Caring for your Dingo will be different to caring for your usual pet dog. You have to remember the Dingo is an ancient, wild species with some unique characteristics. Having a Dingo as a pet and companion may not be an easy task, and it is why many people selfishly dump their Dingoes – they didn’t quite live up to what they had in mind.

Training:

Your Dingo, just like any other dog you’d have, will require training and socialization, and the earlier the better. No training will simply mean you having an unruly pet in the home.

Diet:

Your Dingo can be fed just like you would with your other dogs. You can feed him quality dog kibble as his main diet, but you can also add in cooked rice, vegetables and chicken. Your Dingo is essentially a wild dog, so you will definitely want to include some raw meat into his diet from time to time as well.

Ensure that there is always a bowl of fresh, cool water available.

Excercise:

A Dingo is used to running free so he will require plenty of outdoor exercise. He can also be put on a leash and taken for a walk. He’ll love joining you in your activities such as running alongside you as you jog or cycle. He can adapt to life in the city if he is well exercised but he isn’t suited to a small home or garden.

Grooming:

The Corgi isn’t a particularly heavy shedder, so a brush down twice a week will be excellent for his thick coat. And of coarse he will thrive on the attention given to him during the brushing session.

Exercise:

Corgis love walks and sniffing around as they go along. They’re energetic dogs so you’ll need to include him in your daily walks which he just loves, and include him in some ball games.

Diet:

Corgis may be short in stature but they are robust dogs – sturdily built. They are active dogs and can use up a lot of calories. They will certainly require a diet that features good quality protein.

Feed your Corgi a good quality food designed for special life stages – puppy, adult, pregnant female, senior dog and also dogs with illnesses.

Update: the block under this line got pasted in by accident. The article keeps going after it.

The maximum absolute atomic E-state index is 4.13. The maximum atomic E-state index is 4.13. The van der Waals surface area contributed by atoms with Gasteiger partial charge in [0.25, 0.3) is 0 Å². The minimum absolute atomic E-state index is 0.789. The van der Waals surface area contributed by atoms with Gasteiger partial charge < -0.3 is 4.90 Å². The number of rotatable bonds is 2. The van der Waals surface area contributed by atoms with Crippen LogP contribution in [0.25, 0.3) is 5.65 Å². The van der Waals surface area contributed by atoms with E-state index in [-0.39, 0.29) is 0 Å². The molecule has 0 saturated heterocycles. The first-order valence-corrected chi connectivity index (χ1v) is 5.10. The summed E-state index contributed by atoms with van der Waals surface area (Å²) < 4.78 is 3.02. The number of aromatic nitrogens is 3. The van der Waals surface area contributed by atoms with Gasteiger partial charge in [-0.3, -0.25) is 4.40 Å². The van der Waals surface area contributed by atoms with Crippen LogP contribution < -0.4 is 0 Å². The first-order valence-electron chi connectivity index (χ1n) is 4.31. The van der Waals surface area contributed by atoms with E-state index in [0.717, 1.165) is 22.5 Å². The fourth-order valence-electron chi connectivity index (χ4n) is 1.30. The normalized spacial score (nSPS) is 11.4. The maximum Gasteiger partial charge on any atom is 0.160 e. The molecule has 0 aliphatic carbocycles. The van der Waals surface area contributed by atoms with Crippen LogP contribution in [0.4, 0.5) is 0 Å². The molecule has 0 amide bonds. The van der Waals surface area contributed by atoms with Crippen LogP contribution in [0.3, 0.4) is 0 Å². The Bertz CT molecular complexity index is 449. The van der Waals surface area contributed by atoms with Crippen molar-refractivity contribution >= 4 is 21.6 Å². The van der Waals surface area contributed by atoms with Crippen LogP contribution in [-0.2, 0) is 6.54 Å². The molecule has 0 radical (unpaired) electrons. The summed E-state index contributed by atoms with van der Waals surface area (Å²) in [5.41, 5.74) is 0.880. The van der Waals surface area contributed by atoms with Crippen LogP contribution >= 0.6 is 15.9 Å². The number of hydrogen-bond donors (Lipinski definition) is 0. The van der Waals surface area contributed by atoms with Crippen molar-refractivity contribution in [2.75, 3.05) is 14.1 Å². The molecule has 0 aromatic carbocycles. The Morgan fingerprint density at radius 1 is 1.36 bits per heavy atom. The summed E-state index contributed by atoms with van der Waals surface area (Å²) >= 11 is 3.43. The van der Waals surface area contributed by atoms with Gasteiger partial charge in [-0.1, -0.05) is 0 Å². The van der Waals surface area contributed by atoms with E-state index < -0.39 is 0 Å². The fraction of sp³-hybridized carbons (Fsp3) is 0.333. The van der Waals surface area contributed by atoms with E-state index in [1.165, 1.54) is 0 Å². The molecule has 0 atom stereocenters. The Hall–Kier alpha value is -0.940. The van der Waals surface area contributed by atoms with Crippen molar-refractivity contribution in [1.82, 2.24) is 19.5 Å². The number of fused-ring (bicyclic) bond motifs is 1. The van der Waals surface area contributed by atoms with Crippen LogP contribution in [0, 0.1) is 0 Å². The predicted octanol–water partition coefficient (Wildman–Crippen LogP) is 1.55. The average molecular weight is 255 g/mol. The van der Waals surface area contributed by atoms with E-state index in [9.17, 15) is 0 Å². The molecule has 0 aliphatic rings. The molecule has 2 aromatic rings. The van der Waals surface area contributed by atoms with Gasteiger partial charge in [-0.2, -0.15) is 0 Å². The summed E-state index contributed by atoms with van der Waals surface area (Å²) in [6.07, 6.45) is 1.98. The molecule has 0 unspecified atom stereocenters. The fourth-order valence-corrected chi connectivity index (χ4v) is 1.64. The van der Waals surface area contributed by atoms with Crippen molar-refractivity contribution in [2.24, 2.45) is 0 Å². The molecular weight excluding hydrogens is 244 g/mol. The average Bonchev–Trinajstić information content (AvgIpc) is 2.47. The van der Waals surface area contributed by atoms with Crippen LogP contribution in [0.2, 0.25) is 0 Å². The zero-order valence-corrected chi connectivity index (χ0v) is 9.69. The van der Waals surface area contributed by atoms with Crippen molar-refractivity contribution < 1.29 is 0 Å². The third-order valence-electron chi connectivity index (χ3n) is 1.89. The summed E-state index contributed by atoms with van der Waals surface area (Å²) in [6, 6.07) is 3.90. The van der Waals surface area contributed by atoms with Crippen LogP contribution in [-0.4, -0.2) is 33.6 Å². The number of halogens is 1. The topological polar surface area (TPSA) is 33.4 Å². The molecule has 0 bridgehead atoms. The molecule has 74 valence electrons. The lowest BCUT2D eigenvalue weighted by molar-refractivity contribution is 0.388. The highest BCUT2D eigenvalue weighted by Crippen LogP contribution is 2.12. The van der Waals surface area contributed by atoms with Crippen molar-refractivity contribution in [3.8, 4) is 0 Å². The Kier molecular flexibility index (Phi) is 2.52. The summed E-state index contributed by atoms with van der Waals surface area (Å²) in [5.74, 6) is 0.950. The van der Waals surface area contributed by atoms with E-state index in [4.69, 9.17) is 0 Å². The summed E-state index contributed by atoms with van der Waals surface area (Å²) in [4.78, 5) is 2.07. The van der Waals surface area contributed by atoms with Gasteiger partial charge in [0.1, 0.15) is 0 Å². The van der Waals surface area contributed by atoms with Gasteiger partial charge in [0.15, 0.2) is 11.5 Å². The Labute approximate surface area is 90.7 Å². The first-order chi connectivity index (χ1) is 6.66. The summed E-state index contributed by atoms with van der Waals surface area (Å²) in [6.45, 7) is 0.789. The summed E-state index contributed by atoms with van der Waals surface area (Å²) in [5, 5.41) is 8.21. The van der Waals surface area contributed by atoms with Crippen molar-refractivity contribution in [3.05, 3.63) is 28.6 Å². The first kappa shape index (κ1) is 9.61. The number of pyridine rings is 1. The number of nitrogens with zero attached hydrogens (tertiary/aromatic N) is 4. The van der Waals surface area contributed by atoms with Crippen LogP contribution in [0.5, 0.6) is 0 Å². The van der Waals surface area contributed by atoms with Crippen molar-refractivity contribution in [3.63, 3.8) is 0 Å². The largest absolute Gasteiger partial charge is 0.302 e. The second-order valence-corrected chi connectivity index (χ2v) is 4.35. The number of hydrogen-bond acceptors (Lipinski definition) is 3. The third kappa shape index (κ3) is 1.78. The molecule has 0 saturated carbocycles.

Most Corgis do well having 2 meals of kibble a day. Puppies usually eat 4 meals a day until they are old enough to move onto an adult feeding schedule. Include cooked rice, meat and vegetables in his diet as well as raw meat from time to time and ensure there is always a bowl of clean, cool water available.

Characteristics

Dingoes have been domesticated successfully. Some people swear by them as making a fantastic pet. However, they’re wild dogs and can be unpredictable.

There are others who have tried to keep the Dingo as a pet but who have discarded them when they proved to be a danger in the home.

Dingoes can be trained but they’re high energy dogs and require a lot of exercise. How do you feel about owning a Dingo as a pet? Many people feel that its not fair to bring an essentially wild animal into your home. They feel that there are plenty of rescue dogs dying for a home without human beings searching in the wilds for an unusual pet, and regretting it later on.

The sweet little Corgi is well known with his association with Britain’s Queen Elizabeth who has always loved these dogs with their long bodies and short legs. But while the Corgi may well be associated with royalty, he isn’t too snooty by any means to be your pet.

He has got a wonderful personality, and he is just waiting to be allowed into your household where he will prove to be a loving, devoted companion and friend.